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Students help create Alzheimer’s multimedia kits


Students involved with communications media relations took a trip to Nashville on Thursday, Nov. 18, to give presentations and developed an Alzheimer’s Memory Kit.

Students presented information about living biography memory kits to Area Agencies on Aging and Disability (AAAD) and the mid-state chapter of the Alzheimer’s Association.

“The source of information for the project was the Alzheimer’s Association and its website,” said Christina Hicks-Goldston, assistant professor for the Department of Communications.

Hicks-Goldston said the project was inspired by the HBO documentary, “Grandpa, Do You Know Who I Am?” narrated by Maria Shriver.

The HBO film tells five stories of children, ages 6-15, dealing with grandfathers or grandmothers suffering from Alzheimer’s. Maria Shriver provides commentary and teaches the children lessons encourage them not to blame themselves for their grandparents’ actions.

The Media Relations class created living biography “Memory Kits” for high school and middle school aged students whose loved ones suffer with Alzheimer’s.

The class worked in five groups. Three concentrated on assisting high-school students and two worked with middle-school students.

Students Amanda Bosheers, Stephanie Brunson, Jerry Cherry, Synthia Clark, Douglas Goddard, Holly Groves, Andrea Hayes, Raven Jackson, Julia Lovins, Lee Pardue, Amy Roberts, Elana Stubbs, Brittany Taylor, and Holly Templeton represented the five groups. They had been working on the kits since September.

The project taught others how to create a video and scrapbook to remember their loved one. Special instructions about the kinds of questions they should ask friends and family members, where they can find information about family history, the cost and location of supplies for the project and how to create a video from framing to editing were all covered.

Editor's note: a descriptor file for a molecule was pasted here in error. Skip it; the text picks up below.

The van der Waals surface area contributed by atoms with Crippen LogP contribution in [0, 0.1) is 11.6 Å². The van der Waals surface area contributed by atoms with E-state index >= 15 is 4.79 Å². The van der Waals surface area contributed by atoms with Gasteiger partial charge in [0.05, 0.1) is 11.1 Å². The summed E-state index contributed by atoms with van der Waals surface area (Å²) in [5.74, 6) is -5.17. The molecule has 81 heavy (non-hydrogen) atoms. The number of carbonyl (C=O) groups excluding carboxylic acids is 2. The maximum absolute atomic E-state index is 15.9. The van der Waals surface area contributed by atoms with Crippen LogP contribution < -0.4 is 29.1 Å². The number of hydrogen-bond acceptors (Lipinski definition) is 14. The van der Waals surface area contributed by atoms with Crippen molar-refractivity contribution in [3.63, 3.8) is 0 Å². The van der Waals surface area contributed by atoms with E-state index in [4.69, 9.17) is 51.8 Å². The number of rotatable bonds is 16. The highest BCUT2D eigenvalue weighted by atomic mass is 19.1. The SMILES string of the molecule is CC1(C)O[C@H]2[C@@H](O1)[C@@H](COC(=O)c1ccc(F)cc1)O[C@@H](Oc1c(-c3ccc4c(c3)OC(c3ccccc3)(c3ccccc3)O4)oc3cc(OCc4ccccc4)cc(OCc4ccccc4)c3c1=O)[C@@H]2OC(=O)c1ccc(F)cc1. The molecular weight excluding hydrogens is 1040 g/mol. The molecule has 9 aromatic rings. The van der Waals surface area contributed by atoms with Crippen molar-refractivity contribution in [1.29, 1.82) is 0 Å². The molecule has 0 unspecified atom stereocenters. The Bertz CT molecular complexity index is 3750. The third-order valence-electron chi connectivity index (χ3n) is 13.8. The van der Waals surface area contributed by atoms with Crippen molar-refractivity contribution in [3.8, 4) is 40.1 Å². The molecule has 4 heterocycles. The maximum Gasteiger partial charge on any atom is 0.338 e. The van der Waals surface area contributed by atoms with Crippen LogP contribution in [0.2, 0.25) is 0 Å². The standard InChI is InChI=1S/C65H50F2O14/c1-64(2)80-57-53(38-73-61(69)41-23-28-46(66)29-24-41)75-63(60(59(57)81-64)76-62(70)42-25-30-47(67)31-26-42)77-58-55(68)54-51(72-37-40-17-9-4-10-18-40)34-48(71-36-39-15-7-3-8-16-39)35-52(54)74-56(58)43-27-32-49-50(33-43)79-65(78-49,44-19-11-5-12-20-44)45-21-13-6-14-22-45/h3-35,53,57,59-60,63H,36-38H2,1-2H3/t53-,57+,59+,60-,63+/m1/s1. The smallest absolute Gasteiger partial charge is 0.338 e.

Each group created a name for their product and prepared a press kit with the information.

The students provided sample memory kits and example scrapbooks for members of each organization to keep. Some groups also created websites and links to social networks.

After seeing what APSU students presented, members from AAAD offered access to their websites to help “spread the word.” They also committed to forwarding kits to area schools and organizations.

Tiffany Cloud-Mann, from the local Alzheimer’s Association, agreed to forward contact information to local schools preparing an Alzheimer’s project as well.

“I am extremely proud of those students. They were informed, professional and proud of their work. The members questioned them and treated them as professional communicators, and they were remarkably composed,” Hicks-Goldston said.

Hicks-Goldston said she thinks APSU’s Communications department was well represented.

More kits are being sent to the national Alzheimer’s headquarters and others will be sent to local groups, including Nashville-area Senior Services Network, Fifty Forward and Alyssa Brandon, the Active Older Adult coordinator for the YMCA.

The class will make a final presentation at the semester’s end to other students in the class and invited faculty members. For more information on how to obtain an Alzheimer’s Memory Kit, contact Hicks-Goldston at (931) 221-7279. TAS

About Aaliyah Mitchell

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